L: It might come to that, but my day job is really interesting, engaging, and challenging to me, and I would hate to give that up.


PT: Do you advertise at all, or is it word of mouth?

L: It’s entirely word of mouth. I don’t have an advertising budget. The community of people using the PCB order does an awesome job of spreading the word.


PT: What’s a good pre-flight checklist before someone sends in their PCBs?

L: I have several things I do when for my own boards before I have them made:
— Put some good identifying marks on the board. When I find this board in a drawer after 5 revisions, I want to know which one this was. I keep my boards under a version control system, and tag each board with an identifier that’s printed on the board before I have them made. That way I can look back at the board and schematic and the intervening revision history to find out what was wrong with it.
— Think about the mechanical. How is it going to interact with its environment? Where does the power come in, and how will I mount this to an enclosure?
— Design for failure. Your board probably won’t work on the first rev, so try to make it easy to rework. Put some extra vias or pads on the boards so you can run wires. Give yourself lots of room to solder and re-solder.
— Make a printout of the board and line your parts up on it to make sure your parts will fit. Think about how you’ll assemble it, and imagine poking your soldering iron around on it. If your parts are crammed closely together, it can be hard to get between them to touch the pads with an iron.


J: So, the new service is called OSH Park? What does the name change mean? What changes, if any, can we expect to see in the new service vs. the old one?

L: OSH Park will eventually grow to be kind of a nature preserve of open source hardware, a place for people to share their designs and build off the designs of others. I think it’s really interesting how designs borrow and evolve from prior designs, and how lots of different people will come up with lots of different takes on how to solve particular problems. I think OSH Park can become a place that accelerates and tracks that.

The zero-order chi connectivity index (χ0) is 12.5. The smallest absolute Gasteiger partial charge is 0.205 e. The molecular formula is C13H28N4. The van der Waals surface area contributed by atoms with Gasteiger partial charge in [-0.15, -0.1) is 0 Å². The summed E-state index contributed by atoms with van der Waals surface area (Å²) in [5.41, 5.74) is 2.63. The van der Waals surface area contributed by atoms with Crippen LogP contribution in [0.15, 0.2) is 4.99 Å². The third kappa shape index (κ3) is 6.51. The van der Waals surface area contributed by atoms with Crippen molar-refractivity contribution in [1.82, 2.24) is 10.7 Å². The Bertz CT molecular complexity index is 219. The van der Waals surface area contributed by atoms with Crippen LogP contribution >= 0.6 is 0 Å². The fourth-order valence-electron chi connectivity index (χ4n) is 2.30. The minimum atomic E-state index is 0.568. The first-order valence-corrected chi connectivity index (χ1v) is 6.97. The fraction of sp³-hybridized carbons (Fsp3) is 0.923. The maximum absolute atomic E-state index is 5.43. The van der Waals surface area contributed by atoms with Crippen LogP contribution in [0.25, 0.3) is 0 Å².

The biggest change will be that the PCB order will be a smaller part of the focus. My service has always been about helping people realize their designs, and while the PCB order is a part of that, I think having a huge ecosystem of designs and modules and circuits, and a community of helpful people, will be an even bigger help.


J: A while back, Greg Peek (@siliconfarmer) wrote an Android app to track the progress of panels as they filled up, similar to the progress bar on the main PCB page. Is there something similar planned for the new OSH Park service?

L: Oh yes, definitely. I want to extend the app to explore projects and track orders.


J: On average, how many separate boards do you get for an order?

L: I get between 50 and 90 separate designs per panel.


J: What sort of feedback have you received from the community, either over email or in person at events like Maker Faire?

Super positive. A lot of people tell me they couldn’t have made their design without my service, which feels really good. It was especially satisfying at Maker Faire to see the number of purple boards which I recognized from panels just a couple of weeks beforehand. A fast turn-time can be really important when in front of deadlines like that.